Daily Resource Highlight - 3/28/2022

Posted by on March 28, 2022 at 1:00 PM

Below are the highlights and featured resources of this past week’s Daily* Resource.

March 21, 2022 - Do You Want Common Ground? Think About It.

In 2012, Republican Senate candidate Richard Mourdock said “I certainly think bipartisanship ought to consist of Democrats coming to the Republican point of view.” While Mourdock was criticized for that perspective, I think he expressed a belief that many share – bipartisanship and compromise sound good in theory, until you’re asked to soften your positions or think differently about important issues.

This way of thinking makes perfect sense to me. And I think it helps explain why a large majority of Americans are concerned about political division, but Common Ground Scorecard champions like Joe Manchin and Lisa Murkowski are routinely criticized by members of their own party. We want to seek common ground, but don’t want to sacrifice our version of what’s “good” and “righteous” in the name of bipartisanship.

Nevertheless, we believe that there is a path forward that Americans can get excited about. That path is being explored by members of the Problem Solvers Caucus, which Common Ground Committee has covered in detail. In a recent episode of their podcast “Let’s Find Common Ground,” CGC interviewed two members of that Caucus - Representatives Kilmer and Timmons – who spoke about their support for the bipartisan Building Civic Bridges Act and their work on the House Select Committee on the Modernization of Congress.

Additionally, we know that it is possible to treat each other well even in the face of polarization. This study from the National Institute for Civil Discourse sought to measure civility in state legislatures, which it was careful to distinguish from polarization. Even so, they found that “[c]ivility…might mitigate some of the ill effects of acute partisan polarization.”

That being said, we can also build bridges without jumping straight to policy making. For instance, Common Ground Committee and Bridge Alliance are partnering on “Finding Common Ground On Media, Politics And Polarization” on April 24th @ 8 PM ET during the National Week of Conversation. The focus of that event will be the role of media outlets in helping Americans realize their common ground, and how the media can regain the public’s trust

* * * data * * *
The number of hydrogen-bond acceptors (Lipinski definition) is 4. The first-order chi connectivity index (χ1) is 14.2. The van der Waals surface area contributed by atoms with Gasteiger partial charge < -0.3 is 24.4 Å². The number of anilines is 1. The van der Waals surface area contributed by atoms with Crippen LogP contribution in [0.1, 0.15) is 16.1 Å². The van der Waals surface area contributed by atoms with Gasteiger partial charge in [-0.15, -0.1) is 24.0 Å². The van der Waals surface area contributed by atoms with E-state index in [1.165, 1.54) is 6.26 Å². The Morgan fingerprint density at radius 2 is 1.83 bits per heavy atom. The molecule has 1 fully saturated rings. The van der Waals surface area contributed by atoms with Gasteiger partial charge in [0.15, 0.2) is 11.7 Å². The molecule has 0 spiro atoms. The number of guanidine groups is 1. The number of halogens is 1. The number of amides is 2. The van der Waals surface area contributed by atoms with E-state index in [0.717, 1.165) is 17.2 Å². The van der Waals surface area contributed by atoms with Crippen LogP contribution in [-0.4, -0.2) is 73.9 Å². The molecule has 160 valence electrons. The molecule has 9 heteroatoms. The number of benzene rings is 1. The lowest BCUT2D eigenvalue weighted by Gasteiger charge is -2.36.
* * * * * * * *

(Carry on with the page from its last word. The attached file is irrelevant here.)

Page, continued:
We believe all of these actions, studies, and events can help guide us toward a better, more productive future for America, and we look forward to continuing on this journey with you.

March 24, 2022 - Does Russian Media Make You Appreciate Our Free Press?

At the beginning of February, I discussed the First Amendment and freedom of speech and the press in America. As I noted, the First Amendment does not protect speakers or the media from corporations or citizens. So it’s completely legal for advertisers to boycott controversial figures like Tucker Carlson and Joe Rogan (Future 500).

The importance of this distinction cannot be overstated. As that Future 500 article makes clear, boycotts can have an impact on controversial speech, but when “notable brands like Papa Johns and Twitter ceased advertising [with Tucker Carlson]...others took their place.” Carlson and Rogan still have their platforms, and still have large, dedicated audiences.

In Russia, it appears to be almost the opposite situation (I say “appears” because I do not know Russian media or culture). The Putin regime has banned any media that disagrees with its preferred narrative, and has (sometimes violently) suppressed anti-war protests. 

To be clear, I know that America does not have a spotless track record of defending free speech rights. Legal or not, we know the American government has responded to protected speech, media, and protest with various forms of suppression. However, I still feel thankful to live in a nation where organizations like FairVote and Divided We Fall can directly criticize the two major political parties for rigging the system through gerrymandering, and do so without fear of retaliation by our government.

I could pull literally hundreds (probably thousands) of examples of Bridge Alliance member organizations criticizing our government and individual politicians, including direct accusations of corruption (hi RepresentUs!). That, to me, is a hallmark of our democracy, and a beautiful reminder that we have the foundation in place to build a strong America that’s ready to take on the challenges of the 21st century.